Spiritual Literacy Skills

Working to give the Word authority in our life through a conscious effort to apply its spiritual principles to the life of our mind, leads to the development of what, in Logopraxis work, are called “spiritual literacy skills”. Spiritual literacy involves using truths from the Word as a basis for examining the quality of the thoughts and affections that make up our state of mind. By engaging in this practice, the Word provides a way of thinking where what is exterior becomes reframed as spiritual states or states of mind. This is the true meaning of repentance or “metaonia’ that was discussed in the previous section in the state of interiors and refers to  the “new mind” that the Word offers us.

The growth of spiritual literacy involves developing essential skills such as, being able to divide our attention, reflect on our internal chatter, and examine the motives behind our responses. With regular practise, these skills can become second nature allowing us to live more consciously from the Word. They can help us lead more meaningful lives by supporting our spiritual development and allowing us to be more aware of the Word when reflecting on our states when alone and when in contact with others. They provide the basis for developing greater insight into the nature of the proprium, opening the way to experiencing the boundless mercy of the Lord as He works to free us from it. Developing spiritual literacy also means that we are better able to draw distinctions between levels of existence and so become clearer about boundaries and what belongs where.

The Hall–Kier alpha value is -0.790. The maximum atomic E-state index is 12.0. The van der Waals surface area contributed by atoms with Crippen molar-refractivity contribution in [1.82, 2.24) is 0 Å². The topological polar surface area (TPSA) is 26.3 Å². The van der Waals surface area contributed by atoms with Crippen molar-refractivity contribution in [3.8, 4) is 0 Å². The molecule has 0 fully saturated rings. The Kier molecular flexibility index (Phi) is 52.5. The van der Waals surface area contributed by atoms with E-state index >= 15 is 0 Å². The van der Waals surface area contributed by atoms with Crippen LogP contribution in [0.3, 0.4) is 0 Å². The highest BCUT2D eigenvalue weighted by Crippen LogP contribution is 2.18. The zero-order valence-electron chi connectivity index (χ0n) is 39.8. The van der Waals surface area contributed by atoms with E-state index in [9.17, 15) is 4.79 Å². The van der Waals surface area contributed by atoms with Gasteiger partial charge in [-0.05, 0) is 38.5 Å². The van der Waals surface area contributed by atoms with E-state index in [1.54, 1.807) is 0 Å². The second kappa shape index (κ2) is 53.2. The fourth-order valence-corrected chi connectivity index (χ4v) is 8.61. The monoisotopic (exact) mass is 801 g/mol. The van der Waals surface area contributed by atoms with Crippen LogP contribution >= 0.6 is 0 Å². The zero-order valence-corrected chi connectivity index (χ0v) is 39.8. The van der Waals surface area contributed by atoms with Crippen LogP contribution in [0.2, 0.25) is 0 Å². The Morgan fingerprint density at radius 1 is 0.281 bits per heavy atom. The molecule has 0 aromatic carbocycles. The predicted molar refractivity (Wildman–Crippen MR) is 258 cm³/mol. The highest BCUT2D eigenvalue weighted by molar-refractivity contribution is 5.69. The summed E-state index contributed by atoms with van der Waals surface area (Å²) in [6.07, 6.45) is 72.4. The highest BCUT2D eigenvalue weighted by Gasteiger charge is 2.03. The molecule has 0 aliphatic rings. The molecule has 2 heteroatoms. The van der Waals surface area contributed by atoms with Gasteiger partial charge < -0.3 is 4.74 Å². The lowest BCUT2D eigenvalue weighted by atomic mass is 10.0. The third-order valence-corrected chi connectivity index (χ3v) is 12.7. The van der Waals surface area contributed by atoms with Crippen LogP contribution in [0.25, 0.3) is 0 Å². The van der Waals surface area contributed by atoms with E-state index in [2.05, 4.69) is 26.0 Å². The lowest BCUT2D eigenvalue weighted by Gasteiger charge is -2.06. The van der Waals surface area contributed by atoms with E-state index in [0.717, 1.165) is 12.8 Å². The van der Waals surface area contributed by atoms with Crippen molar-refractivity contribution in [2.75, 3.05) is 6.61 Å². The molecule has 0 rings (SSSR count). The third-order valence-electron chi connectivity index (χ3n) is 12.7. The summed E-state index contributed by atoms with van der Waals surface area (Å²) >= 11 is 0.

The ability to draw cognitive boundaries between our inner, mental world and the outer, material world is crucial for maintaining psychological balance. These cognitive boundaries help us to distinguish between our internal world of thoughts, feelings, and beliefs, and the external world of people, events, and circumstances. Without these boundaries we can become overwhelmed by external influences causing confusion, anxiety, and stress. This is because without the clear distinctions between levels that the practice of the Word provides, we are prone to give power to external influences as causal. To do this is to fall into the false belief that the external conditions of life are the cause of our inner psychological states which is contrary to what the Word teaches.

It appears to man that the objects of the world enter through his bodily or external senses, and affect the interiors; and thus that there is an entrance from the ultimate of order into what is within; but that this is a mere appearance and fallacy is manifest from the general rule that posterior things cannot flow into prior; or what is the same, lower things into higher; or what is the same, exterior things into interior; or what is still the same, the things which are of the world and of nature into those which are of heaven and of spirit; for the former are of a grosser nature, and the latter of a purer one; and those grosser things which are of the external or natural man come forth and subsist from those which are of the internal or rational man; and they cannot affect the purer things, but are affected by the purer things. (AC 3721{2})​

To be spiritually literate allows us to step back from what’s presenting so that we become aware of the spiritual principles that we can employ to govern our perceptions and responses in any given situation and circumstance in our daily life. We can then make distinctions between the outer, material world manifestations and the inner world of our thoughts and feelings that constitute the life of the spirit. Again, this is the doctrine for life that the practice of the Word offers.